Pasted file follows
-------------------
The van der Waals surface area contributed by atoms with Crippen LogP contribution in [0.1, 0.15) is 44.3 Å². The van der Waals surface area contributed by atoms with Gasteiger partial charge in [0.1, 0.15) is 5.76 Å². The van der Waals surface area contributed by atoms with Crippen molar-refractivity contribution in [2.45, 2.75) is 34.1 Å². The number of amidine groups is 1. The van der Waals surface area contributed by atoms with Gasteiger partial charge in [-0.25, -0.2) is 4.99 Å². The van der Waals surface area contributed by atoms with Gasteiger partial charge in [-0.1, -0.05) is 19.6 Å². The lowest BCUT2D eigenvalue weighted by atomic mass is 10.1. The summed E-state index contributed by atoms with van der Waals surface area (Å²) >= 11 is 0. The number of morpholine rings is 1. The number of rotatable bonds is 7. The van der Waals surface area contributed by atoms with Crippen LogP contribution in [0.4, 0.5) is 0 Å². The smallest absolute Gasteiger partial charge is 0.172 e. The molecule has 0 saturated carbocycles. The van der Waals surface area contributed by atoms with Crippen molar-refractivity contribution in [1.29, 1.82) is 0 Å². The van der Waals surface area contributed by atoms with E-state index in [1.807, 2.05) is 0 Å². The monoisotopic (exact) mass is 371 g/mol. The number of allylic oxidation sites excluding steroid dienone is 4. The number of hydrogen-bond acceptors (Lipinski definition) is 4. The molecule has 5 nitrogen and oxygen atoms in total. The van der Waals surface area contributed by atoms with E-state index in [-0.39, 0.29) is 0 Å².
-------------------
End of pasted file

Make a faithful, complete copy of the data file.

The van der Waals surface area contributed by atoms with Crippen LogP contribution in [0.1, 0.15) is 44.3 Å². The van der Waals surface area contributed by atoms with Gasteiger partial charge in [0.1, 0.15) is 5.76 Å². The van der Waals surface area contributed by atoms with Crippen molar-refractivity contribution in [2.45, 2.75) is 34.1 Å². The number of amidine groups is 1. The van der Waals surface area contributed by atoms with Gasteiger partial charge in [-0.25, -0.2) is 4.99 Å². The van der Waals surface area contributed by atoms with Gasteiger partial charge in [-0.1, -0.05) is 19.6 Å². The lowest BCUT2D eigenvalue weighted by atomic mass is 10.1. The summed E-state index contributed by atoms with van der Waals surface area (Å²) >= 11 is 0. The number of morpholine rings is 1. The number of rotatable bonds is 7. The van der Waals surface area contributed by atoms with Crippen LogP contribution in [0.4, 0.5) is 0 Å². The smallest absolute Gasteiger partial charge is 0.172 e. The molecule has 0 saturated carbocycles. The van der Waals surface area contributed by atoms with Crippen molar-refractivity contribution in [1.29, 1.82) is 0 Å². The van der Waals surface area contributed by atoms with E-state index in [1.807, 2.05) is 0 Å². The monoisotopic (exact) mass is 371 g/mol. The number of allylic oxidation sites excluding steroid dienone is 4. The number of hydrogen-bond acceptors (Lipinski definition) is 4. The molecule has 5 nitrogen and oxygen atoms in total. The van der Waals surface area contributed by atoms with E-state index in [-0.39, 0.29) is 0 Å².